Timaul told the Village Voice that although Morawhanna’s population is small, its residents have a high literacy level and he noted too that more than 95% of the residents are farmers. Ginger, plantains, cassava and potatoes are some of the main crops cultivated at the community and according to him, he plans to introduce a agro-proceccing venture at the community. “This is something we need here , we can bottle pepper, cassareep and package other items,” he said. In addition , he noted that the area is well-known for crab-catching and as such packaging the crabs for export is another option the community can explore.

The waterfront area at Morawhanna.

The young leader said that he plans to inform the council and residents accessing funding from the government  for this venture. He believes that as a small community, the residents can transform the area economically via agriculture.

Recent rains saw severe flooding at various parts of Morawhanna and Timaul noted that some farmers lost all their crops. He said some agriculture officials visited the area and pledged to assist the farmers in replanting their crops. He said the scale of the damage is still being ascertained.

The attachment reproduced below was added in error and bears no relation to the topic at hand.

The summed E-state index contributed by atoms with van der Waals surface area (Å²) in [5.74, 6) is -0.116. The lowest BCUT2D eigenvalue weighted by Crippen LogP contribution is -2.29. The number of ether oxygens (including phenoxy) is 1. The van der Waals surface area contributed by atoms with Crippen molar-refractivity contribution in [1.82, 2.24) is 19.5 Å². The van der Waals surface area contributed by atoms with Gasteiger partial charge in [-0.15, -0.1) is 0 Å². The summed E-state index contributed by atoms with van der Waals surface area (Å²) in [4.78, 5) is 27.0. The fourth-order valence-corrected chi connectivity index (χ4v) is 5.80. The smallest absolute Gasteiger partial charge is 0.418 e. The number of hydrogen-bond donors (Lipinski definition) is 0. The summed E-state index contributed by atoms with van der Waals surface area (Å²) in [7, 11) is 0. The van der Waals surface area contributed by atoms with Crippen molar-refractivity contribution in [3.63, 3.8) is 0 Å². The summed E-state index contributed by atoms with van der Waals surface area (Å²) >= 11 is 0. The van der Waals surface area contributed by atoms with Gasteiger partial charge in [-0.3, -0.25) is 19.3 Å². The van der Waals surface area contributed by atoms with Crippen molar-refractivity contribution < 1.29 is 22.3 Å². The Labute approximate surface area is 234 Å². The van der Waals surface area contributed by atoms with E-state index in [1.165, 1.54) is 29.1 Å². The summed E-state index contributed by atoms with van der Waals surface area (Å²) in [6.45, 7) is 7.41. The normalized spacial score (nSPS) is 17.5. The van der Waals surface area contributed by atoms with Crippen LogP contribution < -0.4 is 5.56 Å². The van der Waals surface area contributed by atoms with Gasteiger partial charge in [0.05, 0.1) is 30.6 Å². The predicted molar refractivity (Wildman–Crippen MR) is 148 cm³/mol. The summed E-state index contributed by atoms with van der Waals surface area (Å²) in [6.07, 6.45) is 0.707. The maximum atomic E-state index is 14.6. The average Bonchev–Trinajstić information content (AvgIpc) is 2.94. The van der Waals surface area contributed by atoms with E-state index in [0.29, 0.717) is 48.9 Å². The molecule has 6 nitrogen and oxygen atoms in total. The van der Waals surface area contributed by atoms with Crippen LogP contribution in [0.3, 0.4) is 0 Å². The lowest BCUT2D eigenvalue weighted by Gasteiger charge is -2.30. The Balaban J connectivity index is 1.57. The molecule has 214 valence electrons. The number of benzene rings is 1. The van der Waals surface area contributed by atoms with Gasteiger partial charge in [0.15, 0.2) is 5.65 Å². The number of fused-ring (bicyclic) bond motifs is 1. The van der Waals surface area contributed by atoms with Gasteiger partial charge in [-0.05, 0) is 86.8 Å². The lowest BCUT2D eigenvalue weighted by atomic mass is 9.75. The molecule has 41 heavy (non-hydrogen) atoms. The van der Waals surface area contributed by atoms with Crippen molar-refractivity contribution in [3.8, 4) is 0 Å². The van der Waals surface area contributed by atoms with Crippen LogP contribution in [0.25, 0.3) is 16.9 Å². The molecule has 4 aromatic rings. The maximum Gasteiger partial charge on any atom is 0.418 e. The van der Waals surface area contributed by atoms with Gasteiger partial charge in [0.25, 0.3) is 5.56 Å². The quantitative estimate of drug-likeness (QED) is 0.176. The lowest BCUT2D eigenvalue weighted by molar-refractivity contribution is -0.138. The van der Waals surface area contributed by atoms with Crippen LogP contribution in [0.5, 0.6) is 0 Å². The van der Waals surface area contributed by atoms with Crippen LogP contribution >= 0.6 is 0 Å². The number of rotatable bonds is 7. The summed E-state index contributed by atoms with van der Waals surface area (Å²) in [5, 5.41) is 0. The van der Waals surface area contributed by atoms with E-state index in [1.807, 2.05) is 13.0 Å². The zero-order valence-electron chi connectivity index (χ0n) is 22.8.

The young leader enrolled in a Community Health Worker training exercise earlier this year at Mabaruma, the region’s capital town.He said once he completes the programme he will return to Morawhanna to fully concentrate on developing the famous community . “As a young person I plan to rebuild  Morawhanna to the number one community status in Region One,” he said with enthusiasm.

Morawhanna, which has  a  rich Afro-Guyanese heritage , was buzzing with economic potential in the mid-1990s but the riverain community was reduced to a ghost town as erosion coupled with migration as a result of a lack of economic activities took a toll on the area.

The once sprawling community sits some 6 hours by boat from the Venezuelan border. It is  located along the left side of the river and is the first port of entry for vessels traversing the waterways to the North West District sub regions of Mabaruma and Matarkai.